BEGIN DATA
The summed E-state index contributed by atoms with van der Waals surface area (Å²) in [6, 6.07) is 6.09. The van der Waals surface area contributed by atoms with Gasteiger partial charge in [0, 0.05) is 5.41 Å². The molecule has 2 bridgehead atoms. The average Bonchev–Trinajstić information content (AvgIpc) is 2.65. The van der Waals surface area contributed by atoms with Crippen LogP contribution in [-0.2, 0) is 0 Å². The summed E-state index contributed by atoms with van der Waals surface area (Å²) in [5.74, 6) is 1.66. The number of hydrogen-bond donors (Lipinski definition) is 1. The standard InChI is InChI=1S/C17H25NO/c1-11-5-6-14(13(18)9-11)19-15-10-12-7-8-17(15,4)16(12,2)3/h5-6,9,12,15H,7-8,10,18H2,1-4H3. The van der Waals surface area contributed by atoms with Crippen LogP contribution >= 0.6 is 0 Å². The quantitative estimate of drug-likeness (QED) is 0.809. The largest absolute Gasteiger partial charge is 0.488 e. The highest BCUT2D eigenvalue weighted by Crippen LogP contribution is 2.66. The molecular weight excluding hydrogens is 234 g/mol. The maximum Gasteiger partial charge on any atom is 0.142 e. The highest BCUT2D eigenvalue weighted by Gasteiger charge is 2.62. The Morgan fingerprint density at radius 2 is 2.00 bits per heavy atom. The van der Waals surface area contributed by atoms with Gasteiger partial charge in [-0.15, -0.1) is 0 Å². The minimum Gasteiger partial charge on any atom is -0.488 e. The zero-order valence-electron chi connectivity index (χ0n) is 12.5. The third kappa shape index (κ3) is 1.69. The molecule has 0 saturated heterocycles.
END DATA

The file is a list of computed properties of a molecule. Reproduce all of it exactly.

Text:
The summed E-state index contributed by atoms with van der Waals surface area (Å²) in [6, 6.07) is 6.09. The van der Waals surface area contributed by atoms with Gasteiger partial charge in [0, 0.05) is 5.41 Å². The molecule has 2 bridgehead atoms. The average Bonchev–Trinajstić information content (AvgIpc) is 2.65. The van der Waals surface area contributed by atoms with Crippen LogP contribution in [-0.2, 0) is 0 Å². The summed E-state index contributed by atoms with van der Waals surface area (Å²) in [5.74, 6) is 1.66. The number of hydrogen-bond donors (Lipinski definition) is 1. The standard InChI is InChI=1S/C17H25NO/c1-11-5-6-14(13(18)9-11)19-15-10-12-7-8-17(15,4)16(12,2)3/h5-6,9,12,15H,7-8,10,18H2,1-4H3. The van der Waals surface area contributed by atoms with Crippen LogP contribution >= 0.6 is 0 Å². The quantitative estimate of drug-likeness (QED) is 0.809. The largest absolute Gasteiger partial charge is 0.488 e. The highest BCUT2D eigenvalue weighted by Crippen LogP contribution is 2.66. The molecular weight excluding hydrogens is 234 g/mol. The maximum Gasteiger partial charge on any atom is 0.142 e. The highest BCUT2D eigenvalue weighted by Gasteiger charge is 2.62. The Morgan fingerprint density at radius 2 is 2.00 bits per heavy atom. The van der Waals surface area contributed by atoms with Gasteiger partial charge in [-0.15, -0.1) is 0 Å². The minimum Gasteiger partial charge on any atom is -0.488 e. The zero-order valence-electron chi connectivity index (χ0n) is 12.5. The third kappa shape index (κ3) is 1.69. The molecule has 0 saturated heterocycles.